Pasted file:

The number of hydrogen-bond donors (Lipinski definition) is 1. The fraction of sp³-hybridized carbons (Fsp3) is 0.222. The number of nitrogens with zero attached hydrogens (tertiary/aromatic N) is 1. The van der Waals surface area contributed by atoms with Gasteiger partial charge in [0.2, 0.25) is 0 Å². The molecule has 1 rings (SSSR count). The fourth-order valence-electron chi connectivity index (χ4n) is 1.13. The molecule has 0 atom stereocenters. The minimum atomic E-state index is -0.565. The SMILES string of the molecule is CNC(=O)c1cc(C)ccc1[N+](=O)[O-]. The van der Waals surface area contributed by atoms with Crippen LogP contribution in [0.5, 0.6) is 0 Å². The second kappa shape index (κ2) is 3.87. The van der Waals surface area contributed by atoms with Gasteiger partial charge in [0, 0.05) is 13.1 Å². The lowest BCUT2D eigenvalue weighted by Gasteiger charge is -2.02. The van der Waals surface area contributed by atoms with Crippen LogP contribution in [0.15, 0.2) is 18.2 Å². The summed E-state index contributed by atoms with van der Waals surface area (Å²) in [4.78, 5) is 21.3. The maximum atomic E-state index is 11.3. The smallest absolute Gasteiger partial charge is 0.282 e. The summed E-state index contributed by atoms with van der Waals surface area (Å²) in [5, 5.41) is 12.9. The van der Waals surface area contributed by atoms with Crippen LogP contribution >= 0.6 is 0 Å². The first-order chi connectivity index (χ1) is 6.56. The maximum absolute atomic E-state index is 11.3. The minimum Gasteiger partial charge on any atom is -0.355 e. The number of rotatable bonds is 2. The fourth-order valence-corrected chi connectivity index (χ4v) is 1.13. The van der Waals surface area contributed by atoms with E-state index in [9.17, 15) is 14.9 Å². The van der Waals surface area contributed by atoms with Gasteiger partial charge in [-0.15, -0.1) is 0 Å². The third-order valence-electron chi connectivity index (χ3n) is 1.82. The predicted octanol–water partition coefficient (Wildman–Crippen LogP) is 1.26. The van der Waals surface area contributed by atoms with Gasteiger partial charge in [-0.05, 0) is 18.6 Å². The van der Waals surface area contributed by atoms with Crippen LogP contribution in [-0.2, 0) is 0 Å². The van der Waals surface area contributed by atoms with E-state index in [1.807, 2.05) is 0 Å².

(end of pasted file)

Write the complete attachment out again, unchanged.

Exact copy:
The number of hydrogen-bond donors (Lipinski definition) is 1. The fraction of sp³-hybridized carbons (Fsp3) is 0.222. The number of nitrogens with zero attached hydrogens (tertiary/aromatic N) is 1. The van der Waals surface area contributed by atoms with Gasteiger partial charge in [0.2, 0.25) is 0 Å². The molecule has 1 rings (SSSR count). The fourth-order valence-electron chi connectivity index (χ4n) is 1.13. The molecule has 0 atom stereocenters. The minimum atomic E-state index is -0.565. The SMILES string of the molecule is CNC(=O)c1cc(C)ccc1[N+](=O)[O-]. The van der Waals surface area contributed by atoms with Crippen LogP contribution in [0.5, 0.6) is 0 Å². The second kappa shape index (κ2) is 3.87. The van der Waals surface area contributed by atoms with Gasteiger partial charge in [0, 0.05) is 13.1 Å². The lowest BCUT2D eigenvalue weighted by Gasteiger charge is -2.02. The van der Waals surface area contributed by atoms with Crippen LogP contribution in [0.15, 0.2) is 18.2 Å². The summed E-state index contributed by atoms with van der Waals surface area (Å²) in [4.78, 5) is 21.3. The maximum atomic E-state index is 11.3. The smallest absolute Gasteiger partial charge is 0.282 e. The summed E-state index contributed by atoms with van der Waals surface area (Å²) in [5, 5.41) is 12.9. The van der Waals surface area contributed by atoms with Crippen LogP contribution >= 0.6 is 0 Å². The first-order chi connectivity index (χ1) is 6.56. The maximum absolute atomic E-state index is 11.3. The minimum Gasteiger partial charge on any atom is -0.355 e. The number of rotatable bonds is 2. The fourth-order valence-corrected chi connectivity index (χ4v) is 1.13. The van der Waals surface area contributed by atoms with E-state index in [9.17, 15) is 14.9 Å². The van der Waals surface area contributed by atoms with Gasteiger partial charge in [-0.15, -0.1) is 0 Å². The third-order valence-electron chi connectivity index (χ3n) is 1.82. The predicted octanol–water partition coefficient (Wildman–Crippen LogP) is 1.26. The van der Waals surface area contributed by atoms with Gasteiger partial charge in [-0.05, 0) is 18.6 Å². The van der Waals surface area contributed by atoms with Crippen LogP contribution in [-0.2, 0) is 0 Å². The van der Waals surface area contributed by atoms with E-state index in [1.807, 2.05) is 0 Å².